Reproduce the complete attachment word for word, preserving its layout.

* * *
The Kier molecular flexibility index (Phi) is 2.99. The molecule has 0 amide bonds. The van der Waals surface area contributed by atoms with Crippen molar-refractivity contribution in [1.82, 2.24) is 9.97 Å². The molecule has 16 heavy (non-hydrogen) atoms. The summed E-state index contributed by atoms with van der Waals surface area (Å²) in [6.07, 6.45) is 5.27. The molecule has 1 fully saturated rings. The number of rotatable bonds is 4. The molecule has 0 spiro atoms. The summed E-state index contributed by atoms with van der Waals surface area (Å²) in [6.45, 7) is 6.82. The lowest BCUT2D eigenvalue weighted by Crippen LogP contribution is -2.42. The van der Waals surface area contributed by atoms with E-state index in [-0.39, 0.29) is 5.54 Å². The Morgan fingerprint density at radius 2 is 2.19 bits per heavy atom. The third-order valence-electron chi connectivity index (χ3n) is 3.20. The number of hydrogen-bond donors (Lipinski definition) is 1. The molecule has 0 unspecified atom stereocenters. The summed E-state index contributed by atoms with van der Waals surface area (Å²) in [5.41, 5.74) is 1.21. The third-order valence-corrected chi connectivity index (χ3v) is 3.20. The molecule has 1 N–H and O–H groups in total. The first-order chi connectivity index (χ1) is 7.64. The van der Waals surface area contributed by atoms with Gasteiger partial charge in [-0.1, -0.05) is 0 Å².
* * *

The Kier molecular flexibility index (Phi) is 2.99. The molecule has 0 amide bonds. The van der Waals surface area contributed by atoms with Crippen molar-refractivity contribution in [1.82, 2.24) is 9.97 Å². The molecule has 16 heavy (non-hydrogen) atoms. The summed E-state index contributed by atoms with van der Waals surface area (Å²) in [6.07, 6.45) is 5.27. The molecule has 1 fully saturated rings. The number of rotatable bonds is 4. The molecule has 0 spiro atoms. The summed E-state index contributed by atoms with van der Waals surface area (Å²) in [6.45, 7) is 6.82. The lowest BCUT2D eigenvalue weighted by Crippen LogP contribution is -2.42. The van der Waals surface area contributed by atoms with E-state index in [-0.39, 0.29) is 5.54 Å². The Morgan fingerprint density at radius 2 is 2.19 bits per heavy atom. The third-order valence-electron chi connectivity index (χ3n) is 3.20. The number of hydrogen-bond donors (Lipinski definition) is 1. The molecule has 0 unspecified atom stereocenters. The summed E-state index contributed by atoms with van der Waals surface area (Å²) in [5.41, 5.74) is 1.21. The third-order valence-corrected chi connectivity index (χ3v) is 3.20. The molecule has 1 N–H and O–H groups in total. The first-order chi connectivity index (χ1) is 7.64. The van der Waals surface area contributed by atoms with Gasteiger partial charge in [-0.1, -0.05) is 0 Å².